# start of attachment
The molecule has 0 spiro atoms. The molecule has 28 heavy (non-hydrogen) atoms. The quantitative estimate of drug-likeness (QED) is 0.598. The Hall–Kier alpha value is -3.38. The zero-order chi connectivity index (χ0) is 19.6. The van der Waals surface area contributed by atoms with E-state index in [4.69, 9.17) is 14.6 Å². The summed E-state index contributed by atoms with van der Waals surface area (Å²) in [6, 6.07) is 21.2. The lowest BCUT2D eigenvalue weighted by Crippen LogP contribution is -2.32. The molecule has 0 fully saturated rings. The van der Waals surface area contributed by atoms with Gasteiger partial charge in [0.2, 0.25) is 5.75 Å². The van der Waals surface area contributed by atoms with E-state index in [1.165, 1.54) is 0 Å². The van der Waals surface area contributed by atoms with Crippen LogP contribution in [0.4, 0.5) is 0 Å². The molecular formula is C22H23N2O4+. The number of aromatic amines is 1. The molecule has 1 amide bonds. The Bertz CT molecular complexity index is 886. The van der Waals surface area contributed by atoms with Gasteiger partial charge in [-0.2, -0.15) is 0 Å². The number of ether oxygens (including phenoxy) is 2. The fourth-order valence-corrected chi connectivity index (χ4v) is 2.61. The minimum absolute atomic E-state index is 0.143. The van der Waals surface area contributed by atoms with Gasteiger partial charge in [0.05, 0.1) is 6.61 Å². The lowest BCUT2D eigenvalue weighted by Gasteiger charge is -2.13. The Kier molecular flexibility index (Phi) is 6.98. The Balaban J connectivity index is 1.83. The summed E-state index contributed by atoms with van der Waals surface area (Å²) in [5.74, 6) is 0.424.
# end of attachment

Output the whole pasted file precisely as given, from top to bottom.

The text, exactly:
The molecule has 0 spiro atoms. The molecule has 28 heavy (non-hydrogen) atoms. The quantitative estimate of drug-likeness (QED) is 0.598. The Hall–Kier alpha value is -3.38. The zero-order chi connectivity index (χ0) is 19.6. The van der Waals surface area contributed by atoms with E-state index in [4.69, 9.17) is 14.6 Å². The summed E-state index contributed by atoms with van der Waals surface area (Å²) in [6, 6.07) is 21.2. The lowest BCUT2D eigenvalue weighted by Crippen LogP contribution is -2.32. The molecule has 0 fully saturated rings. The van der Waals surface area contributed by atoms with Gasteiger partial charge in [0.2, 0.25) is 5.75 Å². The van der Waals surface area contributed by atoms with E-state index in [1.165, 1.54) is 0 Å². The van der Waals surface area contributed by atoms with Crippen LogP contribution in [0.4, 0.5) is 0 Å². The molecular formula is C22H23N2O4+. The number of aromatic amines is 1. The molecule has 1 amide bonds. The Bertz CT molecular complexity index is 886. The van der Waals surface area contributed by atoms with Gasteiger partial charge in [-0.2, -0.15) is 0 Å². The number of ether oxygens (including phenoxy) is 2. The fourth-order valence-corrected chi connectivity index (χ4v) is 2.61. The minimum absolute atomic E-state index is 0.143. The van der Waals surface area contributed by atoms with Gasteiger partial charge in [0.05, 0.1) is 6.61 Å². The lowest BCUT2D eigenvalue weighted by Gasteiger charge is -2.13. The Kier molecular flexibility index (Phi) is 6.98. The Balaban J connectivity index is 1.83. The summed E-state index contributed by atoms with van der Waals surface area (Å²) in [5.74, 6) is 0.424.